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Progressive Era Origins
The Oregon Blue Book was born during the Progressive Era, a period from the 1880s to 1920s, in reaction to the stranglehold on power held by cronyism and political machines in the United States. Many of the movement's reform efforts focused on exposing corruption and strengthening democracy. Central to this was the belief that government should come out of the smoke-filled back rooms and into the disinfecting sunlight. Progressives created the Oregon Blue Book to provide citizens with important information about how their government operated and who was accountable.
Evolution of the Oregon Blue Book
The first Oregon Blue Book, published in 1911, had a connection to a great name in Oregon history. In his official capacity as state printer from 1907 to 1915, Willis S. Duniway, son of Oregon pioneer and woman suffrage leader Abigail Scott Duniway, oversaw the typesetting and printing of the first three Oregon Blue Books. His uncle, Harvey Scott, was a powerful figure as the longtime editor and publisher of the Oregonian newspaper. His nephew, David Duniway later became Oregon’s first state archivist in 1946.
The 1911 Oregon Blue Book adopted a promotional style and featured
photographs that extolled the virtues of the state—from its agriculture and industry to its scenic beauty and tourism opportunities. For example, one passage expounded that “high above the clouds towers snow-capped Mount Hood, magnificent in its supreme eminence and in its beauty and ruggedness.” Later Oregon Blue Books took a more informational approach with fewer photographs and less boosterism.
Over the decades, the work to gather information and compile each edition of the Oregon Blue Book was done by the secretary of state’s executive office staff. By the 1970s, the project had become too large for the executive office staff. The work was delegated to other divisions of the Secretary of State's Office for numerous editions. Private companies contracted to produce several Oregon Blue Books during this period.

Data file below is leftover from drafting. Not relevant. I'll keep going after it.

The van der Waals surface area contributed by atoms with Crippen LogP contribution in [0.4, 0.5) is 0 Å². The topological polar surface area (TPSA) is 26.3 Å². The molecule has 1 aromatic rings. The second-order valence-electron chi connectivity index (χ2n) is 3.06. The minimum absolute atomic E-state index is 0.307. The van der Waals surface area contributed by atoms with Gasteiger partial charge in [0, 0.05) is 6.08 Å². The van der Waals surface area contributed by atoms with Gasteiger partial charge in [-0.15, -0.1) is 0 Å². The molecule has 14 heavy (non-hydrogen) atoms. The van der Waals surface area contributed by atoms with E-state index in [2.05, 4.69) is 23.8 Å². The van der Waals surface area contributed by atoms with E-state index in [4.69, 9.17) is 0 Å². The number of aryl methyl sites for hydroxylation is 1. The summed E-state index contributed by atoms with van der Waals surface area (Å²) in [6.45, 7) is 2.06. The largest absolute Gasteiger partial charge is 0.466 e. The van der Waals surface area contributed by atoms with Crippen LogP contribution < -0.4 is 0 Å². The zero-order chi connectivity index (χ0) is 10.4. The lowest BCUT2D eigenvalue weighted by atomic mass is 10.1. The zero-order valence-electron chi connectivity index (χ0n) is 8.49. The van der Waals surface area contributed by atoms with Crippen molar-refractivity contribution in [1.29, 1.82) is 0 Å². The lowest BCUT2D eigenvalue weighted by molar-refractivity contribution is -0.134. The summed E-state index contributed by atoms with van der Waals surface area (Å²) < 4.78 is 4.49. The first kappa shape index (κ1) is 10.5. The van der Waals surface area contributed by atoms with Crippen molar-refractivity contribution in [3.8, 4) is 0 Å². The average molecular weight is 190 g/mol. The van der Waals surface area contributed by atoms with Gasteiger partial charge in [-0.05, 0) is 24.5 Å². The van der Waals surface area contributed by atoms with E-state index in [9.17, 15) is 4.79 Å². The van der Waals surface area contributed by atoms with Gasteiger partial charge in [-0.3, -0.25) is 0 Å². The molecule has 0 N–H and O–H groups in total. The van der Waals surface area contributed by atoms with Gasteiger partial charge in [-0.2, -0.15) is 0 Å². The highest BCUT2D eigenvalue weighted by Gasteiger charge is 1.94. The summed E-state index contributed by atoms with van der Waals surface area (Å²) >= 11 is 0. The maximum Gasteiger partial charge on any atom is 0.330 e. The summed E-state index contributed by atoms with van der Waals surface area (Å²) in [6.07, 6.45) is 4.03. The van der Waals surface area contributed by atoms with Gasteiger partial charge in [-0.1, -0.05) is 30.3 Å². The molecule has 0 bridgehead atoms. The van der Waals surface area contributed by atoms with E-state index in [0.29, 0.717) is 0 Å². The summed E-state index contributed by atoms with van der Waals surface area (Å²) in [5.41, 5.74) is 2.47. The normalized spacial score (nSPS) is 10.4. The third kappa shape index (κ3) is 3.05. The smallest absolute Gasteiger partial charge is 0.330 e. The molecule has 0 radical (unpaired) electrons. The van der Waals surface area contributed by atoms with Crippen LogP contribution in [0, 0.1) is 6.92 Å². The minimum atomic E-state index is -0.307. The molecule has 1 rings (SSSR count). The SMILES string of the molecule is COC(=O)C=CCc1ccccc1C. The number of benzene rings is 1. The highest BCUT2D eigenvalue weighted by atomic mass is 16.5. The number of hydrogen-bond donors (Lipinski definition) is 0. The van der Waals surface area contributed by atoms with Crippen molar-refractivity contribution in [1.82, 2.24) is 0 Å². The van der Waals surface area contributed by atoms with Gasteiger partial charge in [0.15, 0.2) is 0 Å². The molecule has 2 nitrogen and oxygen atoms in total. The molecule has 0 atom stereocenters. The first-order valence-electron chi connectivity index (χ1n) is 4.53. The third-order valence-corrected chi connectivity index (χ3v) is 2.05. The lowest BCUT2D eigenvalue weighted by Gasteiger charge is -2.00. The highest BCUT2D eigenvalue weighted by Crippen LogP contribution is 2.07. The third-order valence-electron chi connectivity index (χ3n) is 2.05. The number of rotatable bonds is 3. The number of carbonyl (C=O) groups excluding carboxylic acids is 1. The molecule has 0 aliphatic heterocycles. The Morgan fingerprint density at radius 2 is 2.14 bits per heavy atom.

However, with contract costs mounting by 1998, the job of producing the Oregon Blue Book
was given to the Oregon State Archives, a division of the Secretary of State's Office. The last ten Oregon Blue Book
s have been compiled and edited by the Oregon State Archives staff.
The change in responsibility brought revisions in the formatting, production, and the overall look of the publication. Prior to 1999, black and white images documenting recent events and illustrating the work of agencies were integrated throughout the Oregon Blue Book. In contrast, the 1999-2000 edition reduced the number of black and white images but added a 32-page color insert on glossy paper. This allowed the addition of high quality color photographs of state symbols as well as a colorful tour of the State Capitol.
The highlight of the color section in each edition has been a topical photographic exhibit or essay about Oregon history or culture. Over the years, these have celebrated Oregonians at work, colorful Oregon trademarks, the centennial of the 1905 Lewis and Clark Exposition, Depression Era public works, farms and ranches over 150 years old, and the centennial of woman suffrage in Oregon.